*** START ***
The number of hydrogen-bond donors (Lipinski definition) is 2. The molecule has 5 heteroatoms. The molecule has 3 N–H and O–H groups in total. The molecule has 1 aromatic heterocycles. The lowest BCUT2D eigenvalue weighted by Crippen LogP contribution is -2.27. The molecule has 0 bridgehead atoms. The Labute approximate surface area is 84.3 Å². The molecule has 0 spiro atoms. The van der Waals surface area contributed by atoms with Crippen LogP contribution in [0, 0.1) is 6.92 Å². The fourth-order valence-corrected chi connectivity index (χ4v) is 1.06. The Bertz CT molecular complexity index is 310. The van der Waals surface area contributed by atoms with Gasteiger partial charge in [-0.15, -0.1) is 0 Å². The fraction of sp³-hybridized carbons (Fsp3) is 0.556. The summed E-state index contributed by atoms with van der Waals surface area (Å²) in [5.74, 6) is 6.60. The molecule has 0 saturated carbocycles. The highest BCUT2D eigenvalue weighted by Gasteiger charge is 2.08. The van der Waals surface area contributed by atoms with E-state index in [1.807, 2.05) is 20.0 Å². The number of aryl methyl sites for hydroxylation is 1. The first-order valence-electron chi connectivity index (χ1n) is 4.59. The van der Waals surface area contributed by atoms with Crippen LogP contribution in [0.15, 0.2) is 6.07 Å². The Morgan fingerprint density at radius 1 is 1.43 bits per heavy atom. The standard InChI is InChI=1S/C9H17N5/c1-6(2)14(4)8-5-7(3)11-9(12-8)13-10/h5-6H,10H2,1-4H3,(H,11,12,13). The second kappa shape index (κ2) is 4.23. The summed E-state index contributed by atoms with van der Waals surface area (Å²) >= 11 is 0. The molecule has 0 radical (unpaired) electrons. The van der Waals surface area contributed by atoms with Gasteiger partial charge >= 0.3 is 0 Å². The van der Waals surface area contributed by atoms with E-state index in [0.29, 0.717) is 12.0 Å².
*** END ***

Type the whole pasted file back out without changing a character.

The number of hydrogen-bond donors (Lipinski definition) is 2. The molecule has 5 heteroatoms. The molecule has 3 N–H and O–H groups in total. The molecule has 1 aromatic heterocycles. The lowest BCUT2D eigenvalue weighted by Crippen LogP contribution is -2.27. The molecule has 0 bridgehead atoms. The Labute approximate surface area is 84.3 Å². The molecule has 0 spiro atoms. The van der Waals surface area contributed by atoms with Crippen LogP contribution in [0, 0.1) is 6.92 Å². The fourth-order valence-corrected chi connectivity index (χ4v) is 1.06. The Bertz CT molecular complexity index is 310. The van der Waals surface area contributed by atoms with Gasteiger partial charge in [-0.15, -0.1) is 0 Å². The fraction of sp³-hybridized carbons (Fsp3) is 0.556. The summed E-state index contributed by atoms with van der Waals surface area (Å²) in [5.74, 6) is 6.60. The molecule has 0 saturated carbocycles. The highest BCUT2D eigenvalue weighted by Gasteiger charge is 2.08. The van der Waals surface area contributed by atoms with E-state index in [1.807, 2.05) is 20.0 Å². The number of aryl methyl sites for hydroxylation is 1. The first-order valence-electron chi connectivity index (χ1n) is 4.59. The van der Waals surface area contributed by atoms with Crippen LogP contribution in [0.15, 0.2) is 6.07 Å². The Morgan fingerprint density at radius 1 is 1.43 bits per heavy atom. The standard InChI is InChI=1S/C9H17N5/c1-6(2)14(4)8-5-7(3)11-9(12-8)13-10/h5-6H,10H2,1-4H3,(H,11,12,13). The second kappa shape index (κ2) is 4.23. The summed E-state index contributed by atoms with van der Waals surface area (Å²) >= 11 is 0. The molecule has 0 radical (unpaired) electrons. The van der Waals surface area contributed by atoms with Gasteiger partial charge >= 0.3 is 0 Å². The van der Waals surface area contributed by atoms with E-state index in [0.29, 0.717) is 12.0 Å².